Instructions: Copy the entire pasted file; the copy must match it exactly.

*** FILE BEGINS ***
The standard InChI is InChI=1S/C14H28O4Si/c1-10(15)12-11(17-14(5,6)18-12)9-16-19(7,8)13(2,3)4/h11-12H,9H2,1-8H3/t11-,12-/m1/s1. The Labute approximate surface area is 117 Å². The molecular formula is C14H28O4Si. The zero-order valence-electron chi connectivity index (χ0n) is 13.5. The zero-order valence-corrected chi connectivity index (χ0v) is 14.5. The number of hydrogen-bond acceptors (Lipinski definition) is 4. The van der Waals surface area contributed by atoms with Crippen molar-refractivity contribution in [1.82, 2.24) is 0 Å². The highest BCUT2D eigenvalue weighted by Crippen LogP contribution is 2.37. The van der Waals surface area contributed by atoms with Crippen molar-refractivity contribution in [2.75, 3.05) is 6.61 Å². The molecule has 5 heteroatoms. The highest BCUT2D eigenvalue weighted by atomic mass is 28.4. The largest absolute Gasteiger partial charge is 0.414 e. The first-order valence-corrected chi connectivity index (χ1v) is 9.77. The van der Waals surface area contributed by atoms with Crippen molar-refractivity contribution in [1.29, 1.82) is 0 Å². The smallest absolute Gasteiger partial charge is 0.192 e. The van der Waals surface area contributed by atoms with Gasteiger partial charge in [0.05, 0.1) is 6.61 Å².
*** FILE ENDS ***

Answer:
The standard InChI is InChI=1S/C14H28O4Si/c1-10(15)12-11(17-14(5,6)18-12)9-16-19(7,8)13(2,3)4/h11-12H,9H2,1-8H3/t11-,12-/m1/s1. The Labute approximate surface area is 117 Å². The molecular formula is C14H28O4Si. The zero-order valence-electron chi connectivity index (χ0n) is 13.5. The zero-order valence-corrected chi connectivity index (χ0v) is 14.5. The number of hydrogen-bond acceptors (Lipinski definition) is 4. The van der Waals surface area contributed by atoms with Crippen molar-refractivity contribution in [1.82, 2.24) is 0 Å². The highest BCUT2D eigenvalue weighted by Crippen LogP contribution is 2.37. The van der Waals surface area contributed by atoms with Crippen molar-refractivity contribution in [2.75, 3.05) is 6.61 Å². The molecule has 5 heteroatoms. The highest BCUT2D eigenvalue weighted by atomic mass is 28.4. The largest absolute Gasteiger partial charge is 0.414 e. The first-order valence-corrected chi connectivity index (χ1v) is 9.77. The van der Waals surface area contributed by atoms with Crippen molar-refractivity contribution in [1.29, 1.82) is 0 Å². The smallest absolute Gasteiger partial charge is 0.192 e. The van der Waals surface area contributed by atoms with Gasteiger partial charge in [0.05, 0.1) is 6.61 Å².